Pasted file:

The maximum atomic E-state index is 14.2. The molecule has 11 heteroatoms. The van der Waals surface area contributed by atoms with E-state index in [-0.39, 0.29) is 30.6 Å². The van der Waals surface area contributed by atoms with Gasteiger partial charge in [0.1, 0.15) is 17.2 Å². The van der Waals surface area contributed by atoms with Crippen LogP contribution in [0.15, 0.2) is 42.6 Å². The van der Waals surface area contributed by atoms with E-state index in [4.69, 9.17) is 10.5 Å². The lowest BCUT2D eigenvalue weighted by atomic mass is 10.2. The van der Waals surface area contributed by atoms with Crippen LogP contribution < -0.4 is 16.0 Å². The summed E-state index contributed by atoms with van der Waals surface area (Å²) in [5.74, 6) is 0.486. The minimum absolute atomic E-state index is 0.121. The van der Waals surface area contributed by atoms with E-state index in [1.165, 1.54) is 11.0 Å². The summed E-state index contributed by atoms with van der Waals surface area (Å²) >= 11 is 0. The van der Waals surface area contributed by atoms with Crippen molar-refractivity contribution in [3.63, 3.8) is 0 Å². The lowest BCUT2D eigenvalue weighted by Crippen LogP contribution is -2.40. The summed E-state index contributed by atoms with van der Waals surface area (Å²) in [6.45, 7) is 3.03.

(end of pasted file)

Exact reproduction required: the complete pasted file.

The maximum atomic E-state index is 14.2. The molecule has 11 heteroatoms. The van der Waals surface area contributed by atoms with E-state index in [-0.39, 0.29) is 30.6 Å². The van der Waals surface area contributed by atoms with Gasteiger partial charge in [0.1, 0.15) is 17.2 Å². The van der Waals surface area contributed by atoms with Crippen LogP contribution in [0.15, 0.2) is 42.6 Å². The van der Waals surface area contributed by atoms with E-state index in [4.69, 9.17) is 10.5 Å². The lowest BCUT2D eigenvalue weighted by atomic mass is 10.2. The van der Waals surface area contributed by atoms with Crippen LogP contribution < -0.4 is 16.0 Å². The summed E-state index contributed by atoms with van der Waals surface area (Å²) in [5.74, 6) is 0.486. The minimum absolute atomic E-state index is 0.121. The van der Waals surface area contributed by atoms with E-state index in [1.165, 1.54) is 11.0 Å². The summed E-state index contributed by atoms with van der Waals surface area (Å²) >= 11 is 0. The van der Waals surface area contributed by atoms with Crippen molar-refractivity contribution in [3.63, 3.8) is 0 Å². The lowest BCUT2D eigenvalue weighted by Crippen LogP contribution is -2.40. The summed E-state index contributed by atoms with van der Waals surface area (Å²) in [6.45, 7) is 3.03.